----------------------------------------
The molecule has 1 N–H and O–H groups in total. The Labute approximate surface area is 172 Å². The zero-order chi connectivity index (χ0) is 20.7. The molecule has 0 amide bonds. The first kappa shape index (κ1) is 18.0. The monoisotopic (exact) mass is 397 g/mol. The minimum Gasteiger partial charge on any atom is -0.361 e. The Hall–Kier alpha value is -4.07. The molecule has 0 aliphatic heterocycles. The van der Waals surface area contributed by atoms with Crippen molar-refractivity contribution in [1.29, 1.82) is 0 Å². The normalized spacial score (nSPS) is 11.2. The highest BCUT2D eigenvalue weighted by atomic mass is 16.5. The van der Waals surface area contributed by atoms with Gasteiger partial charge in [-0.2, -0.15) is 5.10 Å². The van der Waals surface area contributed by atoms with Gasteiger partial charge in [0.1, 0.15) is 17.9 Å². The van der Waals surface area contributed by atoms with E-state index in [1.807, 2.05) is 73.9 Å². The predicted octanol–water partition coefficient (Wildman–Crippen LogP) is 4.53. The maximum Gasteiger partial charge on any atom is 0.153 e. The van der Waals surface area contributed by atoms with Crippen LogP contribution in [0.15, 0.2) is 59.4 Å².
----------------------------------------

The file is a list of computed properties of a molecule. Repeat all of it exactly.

The molecule has 1 N–H and O–H groups in total. The Labute approximate surface area is 172 Å². The zero-order chi connectivity index (χ0) is 20.7. The molecule has 0 amide bonds. The first kappa shape index (κ1) is 18.0. The monoisotopic (exact) mass is 397 g/mol. The minimum Gasteiger partial charge on any atom is -0.361 e. The Hall–Kier alpha value is -4.07. The molecule has 0 aliphatic heterocycles. The van der Waals surface area contributed by atoms with Crippen molar-refractivity contribution in [1.29, 1.82) is 0 Å². The normalized spacial score (nSPS) is 11.2. The highest BCUT2D eigenvalue weighted by atomic mass is 16.5. The van der Waals surface area contributed by atoms with Gasteiger partial charge in [-0.2, -0.15) is 5.10 Å². The van der Waals surface area contributed by atoms with Gasteiger partial charge in [0.1, 0.15) is 17.9 Å². The van der Waals surface area contributed by atoms with E-state index in [1.807, 2.05) is 73.9 Å². The predicted octanol–water partition coefficient (Wildman–Crippen LogP) is 4.53. The maximum Gasteiger partial charge on any atom is 0.153 e. The van der Waals surface area contributed by atoms with Crippen LogP contribution in [0.15, 0.2) is 59.4 Å².